Probably you have seen headlines like this one: “O-Care premiums to skyrocket.”
The warning, which was posted on The Hill, seemed designed to cheer conservatives distraught by Obamcare’s enrollment numbers. It began by announcing that next year, “premiums will double in some parts of the country. The sticker shock will likely bolster the GOP’s prospects in November and hamper ObamaCare insurance enrollment efforts in 2015.”
Where did the reporter get her information? The story is based on interviews with “health insurance officials.”
Why would they issue such dire predictions? Perhaps they are trying to soften us up so that when insurance rates rise by “only” 7% to 10%, we’ll be surprised and grateful? (This is just a thought.)
The truth is that there is absolutely no reason to believe the same old, same old, fear-mongers who claim that in 2015, rates will spiral “by 200% to 300%.”
But what about those who predict double-digit hikes? Wellpoint, the biggest commercial insurer in the Exchanges, recently told Bloomberg that it may ask for “double-digit plus” increases when it proposes 2015 rates sometime next month.
Wellpoint can propose whatever it wishes, but I very much doubt that state regulators would accept such stiff increases. A combination of regulation and competition will keep a lid on premiums both in the Exchanges, and off-Exchange, just as it did this year.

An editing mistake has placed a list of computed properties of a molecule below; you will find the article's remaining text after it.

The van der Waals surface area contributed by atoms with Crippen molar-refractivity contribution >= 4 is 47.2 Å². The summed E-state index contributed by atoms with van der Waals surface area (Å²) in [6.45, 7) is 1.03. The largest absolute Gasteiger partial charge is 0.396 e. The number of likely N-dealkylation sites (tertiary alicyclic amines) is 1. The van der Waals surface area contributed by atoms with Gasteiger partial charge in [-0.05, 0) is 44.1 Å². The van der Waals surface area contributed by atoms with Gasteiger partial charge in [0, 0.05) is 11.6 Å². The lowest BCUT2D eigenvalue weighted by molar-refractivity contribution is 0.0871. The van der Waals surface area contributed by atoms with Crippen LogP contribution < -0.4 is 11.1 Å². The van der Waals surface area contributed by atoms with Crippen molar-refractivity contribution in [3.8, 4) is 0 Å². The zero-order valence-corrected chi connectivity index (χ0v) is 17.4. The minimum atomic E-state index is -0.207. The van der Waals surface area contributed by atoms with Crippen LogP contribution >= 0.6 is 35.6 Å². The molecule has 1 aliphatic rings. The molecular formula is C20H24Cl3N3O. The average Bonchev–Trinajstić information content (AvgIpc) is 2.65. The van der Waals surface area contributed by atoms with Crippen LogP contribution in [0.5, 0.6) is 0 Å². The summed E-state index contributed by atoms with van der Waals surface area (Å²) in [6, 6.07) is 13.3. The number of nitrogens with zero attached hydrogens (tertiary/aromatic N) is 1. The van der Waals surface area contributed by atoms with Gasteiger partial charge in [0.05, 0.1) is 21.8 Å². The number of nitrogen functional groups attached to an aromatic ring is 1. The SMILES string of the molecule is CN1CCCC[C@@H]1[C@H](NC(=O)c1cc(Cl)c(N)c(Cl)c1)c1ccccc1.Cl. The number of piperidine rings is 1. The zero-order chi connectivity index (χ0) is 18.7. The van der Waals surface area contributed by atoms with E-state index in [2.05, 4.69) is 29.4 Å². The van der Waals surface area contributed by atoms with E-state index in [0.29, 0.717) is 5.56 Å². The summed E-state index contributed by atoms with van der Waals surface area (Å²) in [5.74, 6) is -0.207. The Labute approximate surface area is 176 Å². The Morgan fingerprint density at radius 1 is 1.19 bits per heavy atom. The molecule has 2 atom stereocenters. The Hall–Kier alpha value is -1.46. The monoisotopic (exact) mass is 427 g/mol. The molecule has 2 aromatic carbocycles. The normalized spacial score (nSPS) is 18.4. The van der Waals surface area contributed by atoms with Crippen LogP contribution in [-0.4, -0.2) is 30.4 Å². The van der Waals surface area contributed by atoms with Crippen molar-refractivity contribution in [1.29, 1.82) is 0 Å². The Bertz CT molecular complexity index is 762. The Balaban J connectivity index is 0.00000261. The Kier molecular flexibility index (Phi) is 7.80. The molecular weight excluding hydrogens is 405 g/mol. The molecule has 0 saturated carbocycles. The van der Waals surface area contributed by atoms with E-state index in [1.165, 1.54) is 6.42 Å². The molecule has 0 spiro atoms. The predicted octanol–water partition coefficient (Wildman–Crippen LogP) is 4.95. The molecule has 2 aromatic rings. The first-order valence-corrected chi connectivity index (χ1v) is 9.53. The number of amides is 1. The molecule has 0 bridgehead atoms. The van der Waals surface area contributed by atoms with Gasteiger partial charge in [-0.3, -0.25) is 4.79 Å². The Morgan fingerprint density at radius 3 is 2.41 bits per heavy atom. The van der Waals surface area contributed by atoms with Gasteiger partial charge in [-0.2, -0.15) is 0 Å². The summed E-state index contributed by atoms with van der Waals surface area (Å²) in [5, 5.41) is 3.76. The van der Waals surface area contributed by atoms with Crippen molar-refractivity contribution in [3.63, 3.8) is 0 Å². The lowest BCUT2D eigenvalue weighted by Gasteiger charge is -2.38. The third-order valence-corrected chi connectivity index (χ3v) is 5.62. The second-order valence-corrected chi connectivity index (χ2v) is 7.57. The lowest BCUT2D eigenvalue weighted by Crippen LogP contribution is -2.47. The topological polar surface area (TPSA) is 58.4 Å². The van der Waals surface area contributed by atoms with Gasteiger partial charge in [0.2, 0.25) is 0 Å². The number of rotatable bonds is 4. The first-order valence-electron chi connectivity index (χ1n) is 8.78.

My guess is that, in most states, rates will rise by no more than 2% to 4%. Meanwhile, government subsidies will climb to cover those increases for most who buy policies inside the Exchanges. (This year 80% of shoppers who purchased insurance in the state marketplaces received tax credits to help with premiums.) Folks who purchase coverage off-Exchange won’t receive subsidies, but carriers selling policies to individuals outside the government’s online marketplaces will have to compete with prices inside the Exchanges.
Why am I so optimistic?
The Underlying Cost of Medical Care Is Slowing
Americans have become so accustomed to hearing about “runaway health care inflation” that most do not realize that we have finally “broken the curve” of rising health care costs.
Granted, for most of this century, rates soared: “From 2000 to 2009, health insurance premiums climbed 84%,” Zeke Emanuel, a former White House healthcare adviser and author of Reinventing American Healthcare: How the Affordable Care Act Will Improve Our Terribly Complex, Blatantly Unjust, Outrageously Expensive, Grossly Inefficient, Error Prone System., recently told NBC’s “Meet the Press.”
By contrast, “for the past three years, health care cost growth has dramatically slowed and is just about even with growth in the economy. Some of this is due to lingering effects of the recession in 2008,” he added. “But a part of it is undoubtedly due to the ACA.”
Drew Altman, president of the Kaiser Family Foundation, points out that, despite the aging of the population, “the Congressional Budget Office projects that Medicare will cost significantly less in the future than previously thought,in part because of the ACA’s changes to Medicare’s payments. ” (As I have explained, those cuts do not reduce benefits, but they do force hospitals to cut waste and provide better value for our Medicare dollars.
Both in the public sector and in the private sector, “Overall health spending is growing at the slowest rate in 50 years,” Altman observes, (dating back to when the government first started tabulating health expenditures.)”
“The key for the future is not to eradicate premium increases entirely,” Emanuel adds. The goal “is to make sure [that these increases] aren’t Excessive.”